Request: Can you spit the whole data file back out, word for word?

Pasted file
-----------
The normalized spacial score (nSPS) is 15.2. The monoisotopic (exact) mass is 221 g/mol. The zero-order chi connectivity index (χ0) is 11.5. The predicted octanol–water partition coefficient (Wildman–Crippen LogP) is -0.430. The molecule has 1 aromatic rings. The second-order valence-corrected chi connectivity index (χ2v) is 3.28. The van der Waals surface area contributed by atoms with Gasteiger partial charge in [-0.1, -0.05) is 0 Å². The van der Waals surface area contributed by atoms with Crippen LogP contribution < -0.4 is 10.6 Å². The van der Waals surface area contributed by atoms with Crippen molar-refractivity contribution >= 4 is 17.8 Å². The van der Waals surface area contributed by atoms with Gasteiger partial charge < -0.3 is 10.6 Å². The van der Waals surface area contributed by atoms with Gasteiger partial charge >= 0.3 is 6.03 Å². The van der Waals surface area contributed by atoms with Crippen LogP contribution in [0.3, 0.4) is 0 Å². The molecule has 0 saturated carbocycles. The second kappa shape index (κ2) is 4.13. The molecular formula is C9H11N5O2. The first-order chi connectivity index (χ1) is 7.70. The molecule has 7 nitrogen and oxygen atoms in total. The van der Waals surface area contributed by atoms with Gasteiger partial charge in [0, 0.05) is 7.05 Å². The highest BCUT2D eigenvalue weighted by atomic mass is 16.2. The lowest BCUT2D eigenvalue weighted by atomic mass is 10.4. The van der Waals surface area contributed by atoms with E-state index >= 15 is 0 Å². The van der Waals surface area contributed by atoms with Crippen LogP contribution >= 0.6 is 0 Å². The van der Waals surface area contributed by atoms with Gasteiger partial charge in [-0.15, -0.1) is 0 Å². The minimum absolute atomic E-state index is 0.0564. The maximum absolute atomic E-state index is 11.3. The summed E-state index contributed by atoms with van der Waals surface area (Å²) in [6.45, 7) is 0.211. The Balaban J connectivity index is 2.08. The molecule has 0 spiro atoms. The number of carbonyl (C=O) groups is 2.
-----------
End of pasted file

The normalized spacial score (nSPS) is 15.2. The monoisotopic (exact) mass is 221 g/mol. The zero-order chi connectivity index (χ0) is 11.5. The predicted octanol–water partition coefficient (Wildman–Crippen LogP) is -0.430. The molecule has 1 aromatic rings. The second-order valence-corrected chi connectivity index (χ2v) is 3.28. The van der Waals surface area contributed by atoms with Gasteiger partial charge in [-0.1, -0.05) is 0 Å². The van der Waals surface area contributed by atoms with Crippen LogP contribution < -0.4 is 10.6 Å². The van der Waals surface area contributed by atoms with Crippen molar-refractivity contribution >= 4 is 17.8 Å². The van der Waals surface area contributed by atoms with Gasteiger partial charge < -0.3 is 10.6 Å². The van der Waals surface area contributed by atoms with Gasteiger partial charge >= 0.3 is 6.03 Å². The van der Waals surface area contributed by atoms with Crippen LogP contribution in [0.3, 0.4) is 0 Å². The molecule has 0 saturated carbocycles. The second kappa shape index (κ2) is 4.13. The molecular formula is C9H11N5O2. The first-order chi connectivity index (χ1) is 7.70. The molecule has 7 nitrogen and oxygen atoms in total. The van der Waals surface area contributed by atoms with Gasteiger partial charge in [0, 0.05) is 7.05 Å². The highest BCUT2D eigenvalue weighted by atomic mass is 16.2. The lowest BCUT2D eigenvalue weighted by atomic mass is 10.4. The van der Waals surface area contributed by atoms with E-state index >= 15 is 0 Å². The van der Waals surface area contributed by atoms with Crippen LogP contribution >= 0.6 is 0 Å². The van der Waals surface area contributed by atoms with Gasteiger partial charge in [-0.15, -0.1) is 0 Å². The minimum absolute atomic E-state index is 0.0564. The maximum absolute atomic E-state index is 11.3. The summed E-state index contributed by atoms with van der Waals surface area (Å²) in [6.45, 7) is 0.211. The Balaban J connectivity index is 2.08. The molecule has 0 spiro atoms. The number of carbonyl (C=O) groups is 2.